THE ACCOUNTANCY profession is in denial, betraying its past and endangering the present. Five years after the dotcom bubble, three years after the collapse of Enron and the evaporation of Arthur Andersen - then one of the globally pre-eminent audit firms - the business world is no nearer any reliable means of valuing the intangible assets that are critical to the way things are made.
In fact, says Clive Holtham, professor of information management at Cass Business School in London, the situation is worse than five years ago. 'The issue of measurement and reporting of intangibles is not only being ignored, there are active efforts afoot to play down its significance by the accountancy profession,' he claims.
When, in the late 1990s, UK companies were given greater flexibility to report intangibles, not one top-100 finance director showed any interest, according to a Loughborough University report. Most companies are indifferent or hostile to new measures, Holtham believes.
The result is a dangerous paradox. With 75 per cent of wealth-creation now reckoned to be attributable to intangible assets such as knowledge and information, rather than physical assets, the numbers accountants give to investors, bankers and indeed their own managers are increasingly irrelevant.
Failure to come up with a robust way of measuring intangibles was at the heart of the dotcom boom and bust, the most spectacular miscalculation and misallocation of capital since the South Sea Bubble. A convention of fortune tellers would have blanched at the analysis used to justify some investment decisions, says Holtham. 'Yet the accountancy profession appears to be using the Enron scandal to retreat into seeking reliability of traditional tangible financial statements, and paying even less attention to extending reporting.'
This can only increase the risk of the same thing happening again.
The accounting retreat betrays not only investors, but companies too. Whether companies choose to report on 'soft' issues - brand, reputation, human capital, learning, innovation - or not they do, like investors, have to allocate resources. That's hardly made easier when the accountancy stance gives credence to the view that measuring intangibles is both unimportant and impossible.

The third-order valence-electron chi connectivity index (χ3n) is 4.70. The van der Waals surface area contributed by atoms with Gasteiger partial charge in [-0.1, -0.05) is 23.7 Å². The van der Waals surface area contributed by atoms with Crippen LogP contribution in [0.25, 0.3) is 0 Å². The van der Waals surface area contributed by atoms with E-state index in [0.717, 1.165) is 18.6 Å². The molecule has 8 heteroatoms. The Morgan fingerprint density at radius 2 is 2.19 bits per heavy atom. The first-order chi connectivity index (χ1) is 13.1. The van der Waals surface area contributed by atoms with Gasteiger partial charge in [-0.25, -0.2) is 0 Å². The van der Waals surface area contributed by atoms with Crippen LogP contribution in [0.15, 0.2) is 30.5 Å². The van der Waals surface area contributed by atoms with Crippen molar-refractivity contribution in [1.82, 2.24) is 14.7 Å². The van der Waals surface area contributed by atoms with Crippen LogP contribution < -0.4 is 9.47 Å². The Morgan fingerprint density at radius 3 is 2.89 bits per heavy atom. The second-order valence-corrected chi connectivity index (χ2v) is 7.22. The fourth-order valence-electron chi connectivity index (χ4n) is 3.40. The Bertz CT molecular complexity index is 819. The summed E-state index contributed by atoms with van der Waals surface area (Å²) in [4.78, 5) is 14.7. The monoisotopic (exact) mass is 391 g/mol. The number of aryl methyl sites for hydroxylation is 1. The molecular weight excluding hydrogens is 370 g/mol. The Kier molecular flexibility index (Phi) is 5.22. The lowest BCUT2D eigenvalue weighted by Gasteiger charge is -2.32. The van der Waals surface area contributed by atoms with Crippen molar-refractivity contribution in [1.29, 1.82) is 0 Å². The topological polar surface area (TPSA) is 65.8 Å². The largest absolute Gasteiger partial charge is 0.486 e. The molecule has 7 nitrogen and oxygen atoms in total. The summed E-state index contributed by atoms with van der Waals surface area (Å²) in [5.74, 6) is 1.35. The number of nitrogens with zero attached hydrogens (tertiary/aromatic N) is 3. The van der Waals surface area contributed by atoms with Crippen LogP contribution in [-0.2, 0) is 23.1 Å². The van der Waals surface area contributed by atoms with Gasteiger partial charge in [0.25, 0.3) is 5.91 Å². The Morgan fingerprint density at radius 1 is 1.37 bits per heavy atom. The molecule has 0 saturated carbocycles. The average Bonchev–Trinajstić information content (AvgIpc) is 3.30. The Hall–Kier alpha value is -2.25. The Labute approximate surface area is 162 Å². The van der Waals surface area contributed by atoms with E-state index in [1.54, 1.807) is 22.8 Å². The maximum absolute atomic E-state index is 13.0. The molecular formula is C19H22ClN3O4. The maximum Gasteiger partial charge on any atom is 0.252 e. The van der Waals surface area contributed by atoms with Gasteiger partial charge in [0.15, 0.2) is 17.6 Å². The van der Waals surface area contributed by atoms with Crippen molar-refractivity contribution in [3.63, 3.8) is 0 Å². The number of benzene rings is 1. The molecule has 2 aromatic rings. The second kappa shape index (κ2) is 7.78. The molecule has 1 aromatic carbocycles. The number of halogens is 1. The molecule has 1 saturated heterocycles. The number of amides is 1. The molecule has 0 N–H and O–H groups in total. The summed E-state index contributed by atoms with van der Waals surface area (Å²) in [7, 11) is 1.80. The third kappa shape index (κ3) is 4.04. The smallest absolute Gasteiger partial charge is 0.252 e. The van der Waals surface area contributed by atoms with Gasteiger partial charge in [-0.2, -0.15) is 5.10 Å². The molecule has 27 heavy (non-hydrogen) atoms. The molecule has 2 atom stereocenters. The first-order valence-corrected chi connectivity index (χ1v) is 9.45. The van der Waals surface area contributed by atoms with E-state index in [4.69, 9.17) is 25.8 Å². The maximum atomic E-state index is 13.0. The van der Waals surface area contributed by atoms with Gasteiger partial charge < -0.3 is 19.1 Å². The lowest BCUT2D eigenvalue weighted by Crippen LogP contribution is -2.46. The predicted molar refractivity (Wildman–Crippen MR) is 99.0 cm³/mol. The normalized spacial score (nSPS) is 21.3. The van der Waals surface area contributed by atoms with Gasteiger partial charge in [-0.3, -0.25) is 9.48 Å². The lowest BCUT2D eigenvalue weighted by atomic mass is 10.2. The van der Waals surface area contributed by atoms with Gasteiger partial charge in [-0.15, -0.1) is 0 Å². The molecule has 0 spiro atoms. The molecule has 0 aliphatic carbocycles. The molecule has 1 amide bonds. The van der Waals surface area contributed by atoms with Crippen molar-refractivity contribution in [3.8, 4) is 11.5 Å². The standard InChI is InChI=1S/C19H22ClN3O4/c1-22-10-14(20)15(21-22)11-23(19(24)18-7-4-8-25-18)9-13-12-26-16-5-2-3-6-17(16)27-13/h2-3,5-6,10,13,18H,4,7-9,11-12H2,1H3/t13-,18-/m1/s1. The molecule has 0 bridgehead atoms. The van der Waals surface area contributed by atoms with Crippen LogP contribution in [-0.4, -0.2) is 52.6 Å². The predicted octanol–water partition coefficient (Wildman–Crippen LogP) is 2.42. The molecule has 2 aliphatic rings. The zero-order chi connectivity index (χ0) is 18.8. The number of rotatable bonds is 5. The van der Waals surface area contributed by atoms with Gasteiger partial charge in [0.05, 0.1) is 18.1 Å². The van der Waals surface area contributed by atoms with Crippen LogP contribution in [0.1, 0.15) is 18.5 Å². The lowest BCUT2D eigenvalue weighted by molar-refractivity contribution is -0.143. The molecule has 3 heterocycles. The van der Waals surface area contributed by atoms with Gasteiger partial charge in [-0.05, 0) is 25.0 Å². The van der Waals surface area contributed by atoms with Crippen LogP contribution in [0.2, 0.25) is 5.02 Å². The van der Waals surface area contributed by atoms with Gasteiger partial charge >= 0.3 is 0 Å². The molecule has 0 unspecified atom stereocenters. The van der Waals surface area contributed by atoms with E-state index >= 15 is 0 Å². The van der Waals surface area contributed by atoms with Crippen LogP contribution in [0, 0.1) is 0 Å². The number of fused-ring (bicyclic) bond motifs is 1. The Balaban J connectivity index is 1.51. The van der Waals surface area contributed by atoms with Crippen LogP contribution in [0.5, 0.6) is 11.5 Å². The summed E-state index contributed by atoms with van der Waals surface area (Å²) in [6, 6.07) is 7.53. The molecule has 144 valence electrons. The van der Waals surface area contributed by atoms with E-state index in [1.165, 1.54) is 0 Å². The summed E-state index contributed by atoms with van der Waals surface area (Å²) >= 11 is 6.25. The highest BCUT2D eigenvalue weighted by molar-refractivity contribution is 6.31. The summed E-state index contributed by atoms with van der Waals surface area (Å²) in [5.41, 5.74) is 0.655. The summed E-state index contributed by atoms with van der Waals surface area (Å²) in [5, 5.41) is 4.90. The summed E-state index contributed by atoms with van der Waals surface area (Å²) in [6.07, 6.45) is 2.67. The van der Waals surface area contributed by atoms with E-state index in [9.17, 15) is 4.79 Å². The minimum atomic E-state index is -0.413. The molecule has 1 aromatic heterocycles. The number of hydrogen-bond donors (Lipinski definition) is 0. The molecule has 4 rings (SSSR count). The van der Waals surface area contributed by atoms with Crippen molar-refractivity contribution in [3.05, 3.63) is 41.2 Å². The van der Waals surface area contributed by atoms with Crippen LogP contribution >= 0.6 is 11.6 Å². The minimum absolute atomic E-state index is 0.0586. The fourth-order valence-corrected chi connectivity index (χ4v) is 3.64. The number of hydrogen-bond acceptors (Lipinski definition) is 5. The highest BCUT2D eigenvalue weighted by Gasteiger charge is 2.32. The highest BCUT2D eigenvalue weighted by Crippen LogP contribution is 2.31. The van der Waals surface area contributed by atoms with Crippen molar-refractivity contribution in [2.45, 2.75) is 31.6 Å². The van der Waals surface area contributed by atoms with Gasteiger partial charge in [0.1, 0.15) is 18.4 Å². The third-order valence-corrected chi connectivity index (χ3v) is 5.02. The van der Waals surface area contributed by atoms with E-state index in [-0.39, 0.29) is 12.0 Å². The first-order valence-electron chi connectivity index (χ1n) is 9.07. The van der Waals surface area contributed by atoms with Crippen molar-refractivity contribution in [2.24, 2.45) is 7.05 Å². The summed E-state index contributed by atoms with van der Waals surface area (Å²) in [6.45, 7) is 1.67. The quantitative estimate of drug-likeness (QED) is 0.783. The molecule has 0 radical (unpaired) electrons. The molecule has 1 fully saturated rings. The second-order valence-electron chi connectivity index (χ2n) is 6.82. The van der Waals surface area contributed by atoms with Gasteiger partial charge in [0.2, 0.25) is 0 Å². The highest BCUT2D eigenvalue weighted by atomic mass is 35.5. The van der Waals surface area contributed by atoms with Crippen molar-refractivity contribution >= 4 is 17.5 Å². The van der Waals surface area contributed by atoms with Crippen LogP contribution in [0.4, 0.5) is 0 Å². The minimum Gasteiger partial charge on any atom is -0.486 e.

The absence of agreed overarching accounting principles at least has the advantage that companies can choose how they measure intangibles internally, points out Holtham, since they don't have to satisfy formal stock exchange requirements.
As to importance, consider Shell, whose current travails are a classic case of knowledge mismanagement. Some high-level officers were clearly aware of the discrepancies in reserve estimates and the dangers they posed to the company's reputation, but their doubts were suppressed. There also appears to have been a strong element of groupthink on the board. Shell has always prided itself on being a socially responsible company, but it evidently didn't devote enough resources to nurturing the cause.
'At some stage something happened to Shell's values that made it acceptable to put up figures that weren't completely above board,' Holtham says.
On the other hand explicitly managing intangibles, as elusive and unpindownable as they seem, can bring substantial benefits. This is because, as the Shell and Enron cases demonstrate, managing intangibles is closely linked to issues of risk and sustainability.
In a report entitled Unlocking the Hidden Wealth of Organisations, Cass researchers have developed a framework for looking at intangibles and identified a group of organisations that, despite the lack of official encouragement, have decided to cultivate their intangible production factors.
They include B&Q (sponsor of the report), Whitbread ('from manufacturer to brand manager'), Bloomberg, the UK Fire and Rescue Service, MMO2, Italian cosmetics company Intercos, the Austrian Research Centres and Swedish learning consultancy Celemi. Together they chart some of the different ways in which companies can cherish their invisible assets and use them as a source of competitive advantage and wealth creation.
But it shouldn't be left to practitioners to pioneer new accounting methods, says Holtham. He contrasts the timid approach of accountants and most managers to devising measures for the things that matter with physicians' commitment to accumulating a deepening evidence base. 'Medicine as a profession has a deep belief that it can use evidence to develop better ways of making decisions than in the past,' says Holtham. 'You can't but marvel at that compared with what's not happening in business.'
Holtham, himself accountancy trained, notes that the first written script, cuneiform, was devised in Mesopotamia 5,000 years ago not by storytellers but (in effect) by accountants, to record transactions and stock levels for an increasingly settled society - a brilliant social and economic inven tion. Other accounting innovations such as double-entry bookkeeping in 15th century Venice and today's financial accounting were equally daring intellectual advances.
We're now desperately in need of a new cuneiform for the knowledge era, but there's little chance we shall get it from a profession that seems determined to disavow its illustrious intellectual heritage.
The Observer, 4 Julay 2004